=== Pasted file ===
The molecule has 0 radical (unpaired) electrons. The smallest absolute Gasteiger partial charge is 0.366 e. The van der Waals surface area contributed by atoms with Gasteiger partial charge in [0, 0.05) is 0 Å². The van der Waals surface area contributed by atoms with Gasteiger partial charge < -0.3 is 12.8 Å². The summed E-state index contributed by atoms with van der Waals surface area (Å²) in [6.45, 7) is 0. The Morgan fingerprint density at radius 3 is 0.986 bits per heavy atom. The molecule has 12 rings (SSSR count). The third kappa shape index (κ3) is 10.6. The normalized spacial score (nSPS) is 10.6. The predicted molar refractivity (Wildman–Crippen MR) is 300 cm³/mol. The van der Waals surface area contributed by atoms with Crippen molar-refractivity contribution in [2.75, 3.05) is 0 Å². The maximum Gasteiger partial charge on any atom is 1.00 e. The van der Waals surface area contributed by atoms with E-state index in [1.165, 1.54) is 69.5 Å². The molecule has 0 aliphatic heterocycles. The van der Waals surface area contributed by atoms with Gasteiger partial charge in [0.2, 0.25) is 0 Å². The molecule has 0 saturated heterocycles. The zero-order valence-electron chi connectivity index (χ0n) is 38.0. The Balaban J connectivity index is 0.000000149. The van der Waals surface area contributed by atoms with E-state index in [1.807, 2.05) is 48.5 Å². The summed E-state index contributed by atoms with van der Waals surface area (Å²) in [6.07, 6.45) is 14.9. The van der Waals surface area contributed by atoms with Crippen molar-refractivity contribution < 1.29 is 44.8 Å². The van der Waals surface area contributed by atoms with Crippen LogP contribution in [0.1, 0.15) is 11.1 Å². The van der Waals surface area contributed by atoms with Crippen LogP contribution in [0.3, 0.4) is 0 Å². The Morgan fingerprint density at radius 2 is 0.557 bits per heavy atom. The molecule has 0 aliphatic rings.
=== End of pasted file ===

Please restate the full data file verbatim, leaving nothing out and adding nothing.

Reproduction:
The molecule has 0 radical (unpaired) electrons. The smallest absolute Gasteiger partial charge is 0.366 e. The van der Waals surface area contributed by atoms with Gasteiger partial charge in [0, 0.05) is 0 Å². The van der Waals surface area contributed by atoms with Gasteiger partial charge < -0.3 is 12.8 Å². The summed E-state index contributed by atoms with van der Waals surface area (Å²) in [6.45, 7) is 0. The Morgan fingerprint density at radius 3 is 0.986 bits per heavy atom. The molecule has 12 rings (SSSR count). The third kappa shape index (κ3) is 10.6. The normalized spacial score (nSPS) is 10.6. The predicted molar refractivity (Wildman–Crippen MR) is 300 cm³/mol. The van der Waals surface area contributed by atoms with Crippen molar-refractivity contribution in [2.75, 3.05) is 0 Å². The maximum Gasteiger partial charge on any atom is 1.00 e. The van der Waals surface area contributed by atoms with E-state index in [1.165, 1.54) is 69.5 Å². The molecule has 0 aliphatic heterocycles. The van der Waals surface area contributed by atoms with Gasteiger partial charge in [0.2, 0.25) is 0 Å². The molecule has 0 saturated heterocycles. The zero-order valence-electron chi connectivity index (χ0n) is 38.0. The Balaban J connectivity index is 0.000000149. The van der Waals surface area contributed by atoms with E-state index in [1.807, 2.05) is 48.5 Å². The summed E-state index contributed by atoms with van der Waals surface area (Å²) in [6.07, 6.45) is 14.9. The van der Waals surface area contributed by atoms with Crippen molar-refractivity contribution < 1.29 is 44.8 Å². The van der Waals surface area contributed by atoms with Crippen LogP contribution in [0.1, 0.15) is 11.1 Å². The van der Waals surface area contributed by atoms with Crippen LogP contribution in [0.3, 0.4) is 0 Å². The Morgan fingerprint density at radius 2 is 0.557 bits per heavy atom. The molecule has 0 aliphatic rings.